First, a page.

The most important open standards are data formats. The Web depends on ISO standards for character sets, and without such a standard the Web might be sensible only within small regions that had agreed on a character set. Servers and browsers would be usable only in particular locales.
Open-source software offers some important advantages to the public good. It is often of high quality, it is fairly secure, and it can be customized by software developers. Because the source code is available, open source has other not so obvious advantages as well, such as providing a literature that can be used to teach students learning to develop software.
Similarly, because the source code is available, there is the possibility that some of the software developers in the open-source community will experiment with new features, new designs, and new implementation techniques. This improves the overall quality of software, the state of the art, and the public good through experimentation and discovery, much as the free market fuels innovation by encouraging diversity and choice. Because of the open-source licenses, the fruits of these experimental and derived systems are generally available under the same liberal terms, and thereby aid the public good.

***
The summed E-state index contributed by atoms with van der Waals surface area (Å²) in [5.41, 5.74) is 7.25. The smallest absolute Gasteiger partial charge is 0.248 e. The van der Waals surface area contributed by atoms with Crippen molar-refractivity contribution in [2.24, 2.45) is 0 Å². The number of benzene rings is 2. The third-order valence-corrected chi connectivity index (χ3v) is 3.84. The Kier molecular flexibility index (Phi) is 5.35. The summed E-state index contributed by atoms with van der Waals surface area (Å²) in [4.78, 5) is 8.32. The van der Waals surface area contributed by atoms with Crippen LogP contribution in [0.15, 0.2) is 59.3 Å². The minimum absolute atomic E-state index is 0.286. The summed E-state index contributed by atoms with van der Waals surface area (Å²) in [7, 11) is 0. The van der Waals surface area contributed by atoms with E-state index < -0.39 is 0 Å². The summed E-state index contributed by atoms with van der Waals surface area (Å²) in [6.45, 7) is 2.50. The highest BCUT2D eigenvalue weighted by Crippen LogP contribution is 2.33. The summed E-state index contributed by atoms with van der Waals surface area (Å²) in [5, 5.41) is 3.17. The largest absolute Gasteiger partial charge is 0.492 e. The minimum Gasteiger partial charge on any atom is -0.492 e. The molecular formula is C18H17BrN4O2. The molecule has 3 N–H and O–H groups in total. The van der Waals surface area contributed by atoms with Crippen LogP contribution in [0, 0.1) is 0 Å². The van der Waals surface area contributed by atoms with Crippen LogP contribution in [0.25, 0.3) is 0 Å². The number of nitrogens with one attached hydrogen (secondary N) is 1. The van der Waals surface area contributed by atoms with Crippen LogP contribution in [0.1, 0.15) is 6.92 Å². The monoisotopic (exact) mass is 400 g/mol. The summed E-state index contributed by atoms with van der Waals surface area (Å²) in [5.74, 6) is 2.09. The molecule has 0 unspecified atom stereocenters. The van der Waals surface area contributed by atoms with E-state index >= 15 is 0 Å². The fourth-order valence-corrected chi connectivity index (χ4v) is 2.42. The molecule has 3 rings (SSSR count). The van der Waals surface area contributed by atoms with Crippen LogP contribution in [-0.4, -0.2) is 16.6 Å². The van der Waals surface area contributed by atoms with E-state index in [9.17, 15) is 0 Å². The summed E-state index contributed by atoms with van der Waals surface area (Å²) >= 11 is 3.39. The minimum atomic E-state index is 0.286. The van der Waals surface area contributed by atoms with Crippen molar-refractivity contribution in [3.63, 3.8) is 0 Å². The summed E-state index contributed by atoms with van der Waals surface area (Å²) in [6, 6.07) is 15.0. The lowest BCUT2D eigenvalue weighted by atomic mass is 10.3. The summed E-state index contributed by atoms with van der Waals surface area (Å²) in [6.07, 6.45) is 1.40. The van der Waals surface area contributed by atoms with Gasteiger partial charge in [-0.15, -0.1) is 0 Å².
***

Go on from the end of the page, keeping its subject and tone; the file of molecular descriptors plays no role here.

Open and free licenses benefit the developer, but even more, they benefit the user, by creating choice.
The initial cost of ownership for open-source software is often lower because the software is generally free, as are upgrades. However, the total cost of ownership (TCO) can be similar to other kinds of software because support, training, and maintenance are often the bulk of TCO.
Open standards provide an essential public good. Open standards enable anyone to write code to fit into and operate with existing code. Open standards are at the heart of interoperability. With open standards, a person or organization can mix and match components within a system. Without open standardseven when the system is based on open sourcea person or organization may be unable to transform data stored in old documents or databases into the formats used by other or new applications. Open standards are a way of providing full choice to the user, and thereby efficiently and effectively lowering TCO.
Finally, supporting a healthy free-market system is a public good. Open standards, by providing a venue for small entrepreneurs, are naturally a potential source for new jobs. By leveling the playing field, open standards enable innovation and encourage competition. Open standards work to the user’s benefit, and are a win/win for governments, both as users and purchasers, and as promoters of economic growth.
With this background, we can now provide some recommendations for how governments and public-sector organizations might approach defining their software requirements.
Prepackaged software should adhere to open standards. Neither how the software is developed nor the licensing terms are important. Companies that compete on open standards create value without locking in a decision to use proprietary software.